Your Handy Guide To Buying Designer Denim -- From Someone On The Inside

It really can be worth the money, but here's what you need to know.

Nov 8, 2013 at 9:00am | Leave a comment

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So you think you're ready to buy a pair of designer denim? Or maybe just add to your collection? Awesome.
 
I fondly remember my first pair: J Brand cigarette jeans in a classic blue wash. Of course, because I bought them online (nowhere to buy expensive jeans in rural North Dakota!) they didn’t fit right, but damned if I didn’t wear the hell out of them. Many more pairs followed: Tavernitis and Serfontaines (RIP), Hudson, True Religion (it was 2007, OK) -- the list goes on.
 
After college, I got a job working at a Minneapolis-based store called Len Druskin, which has long been considered THE place to get a perfect pair of jeans in the Twin Cities. I learned the ins and outs of denim while helping women of all ages, shapes and sizes find The One.
 
If you’re ready to spend a bit more than usual on a pair of jeans, I’m here to help you. There is nothing more babely on a chick than a great-fitting pair of jeans -- just ask all the people who’ve written songs about it.
 
But wait, you want to know why on Earth you should spend $150+ on one pair of jeans when you could get a whole wardrobe for that price at Forever21?
 
Designer denim is made of more durable fabric so it lasts longer and keeps it shape. Brands spend months, if not years, perfecting their fits. Some brands even make their jeans (at least partially) in the United States. If you wear jeans on a daily basis, it makes sense to spend a bit more money on something that will last.
 
I bought a pair of $30 cheapie jeans and after four wears, they completely lost their shape from waist to knees. I loathe the phrase “investment piece,” but it makes sense; if you wear your $180 jeans 18 times -- which you will, if you love them -- they’re $10/wear. 
 
WHAT TO KNOW BEFORE YOU SHOP
 
Decide what you’d like to spend. Premium denim ranges from about $150-$250. Raw denim (which hasn’t been processed and which you are supposed to wear constantly for a year to let them mold to your body) is often a bit more expensive, as is Japanese denim, which is widely regarded as the best. 
 
Though you can find designer denim at resale shops and overstock spots, I recommend going somewhere more personal at first. Smaller boutiques like where I work and customer-service-focused department stores like Nordstrom encourage one-on-one time with a sales associate who knows what he or she is doing. I can’t stress the importance of making friends with a sales associate who makes you feel comfortable and understands what you like.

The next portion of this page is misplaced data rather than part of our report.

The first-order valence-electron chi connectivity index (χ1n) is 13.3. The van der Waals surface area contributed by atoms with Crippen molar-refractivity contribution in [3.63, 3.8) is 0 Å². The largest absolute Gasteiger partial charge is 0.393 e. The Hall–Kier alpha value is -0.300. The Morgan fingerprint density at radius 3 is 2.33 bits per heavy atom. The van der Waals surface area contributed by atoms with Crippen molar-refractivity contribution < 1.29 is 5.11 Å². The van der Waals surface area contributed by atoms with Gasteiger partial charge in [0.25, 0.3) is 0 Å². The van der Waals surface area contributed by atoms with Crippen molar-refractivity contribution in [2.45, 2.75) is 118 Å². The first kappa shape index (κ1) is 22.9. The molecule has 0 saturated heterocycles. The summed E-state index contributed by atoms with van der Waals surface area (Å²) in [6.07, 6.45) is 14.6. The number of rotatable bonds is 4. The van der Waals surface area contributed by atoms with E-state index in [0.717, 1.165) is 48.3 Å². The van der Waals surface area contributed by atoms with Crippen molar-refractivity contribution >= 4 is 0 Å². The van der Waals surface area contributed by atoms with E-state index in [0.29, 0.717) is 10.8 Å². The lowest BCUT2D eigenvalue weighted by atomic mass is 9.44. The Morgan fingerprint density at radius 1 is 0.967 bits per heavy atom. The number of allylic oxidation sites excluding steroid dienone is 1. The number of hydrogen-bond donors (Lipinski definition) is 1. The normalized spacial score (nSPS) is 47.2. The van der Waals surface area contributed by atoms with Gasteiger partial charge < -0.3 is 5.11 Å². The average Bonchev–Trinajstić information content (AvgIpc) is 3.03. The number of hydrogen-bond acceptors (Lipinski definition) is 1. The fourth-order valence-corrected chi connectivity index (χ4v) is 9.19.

At my store, we never pressure you to buy and we don’t lie -- we aren’t on commission, so there’s no point in pushing a purchase. If you happen upon someone you hit it off with, get his/her email. Stop by and say hi when you’re in the vicinity of the store. They’ll return the favor by letting you know about special offers or new pieces you might like. 
 
Nordstrom, in particular, has a flexible return policy. So if you take a pair home and decide after a week or two they’re just not “you,” it’s no problem to find something else. When you’re making a pricey purchase, it’s a good idea to have a backup plan in case it doesn’t work out.
 
Consider your personal style. Are you trendy? Super-simple? Do you wear a lot of a certain color? Do you like your jeans skinny, bootcut, flared, cigarette, relaxed, boyfriend? Even just the tiniest bit of direction will help your sales associate figure out what you want.
 
I think a classic blue denim is the best option for your first designer denim splurge. We sold $200 J Brand patterned denim when it was trendy, but if it’s your first pair, start simple and versatile.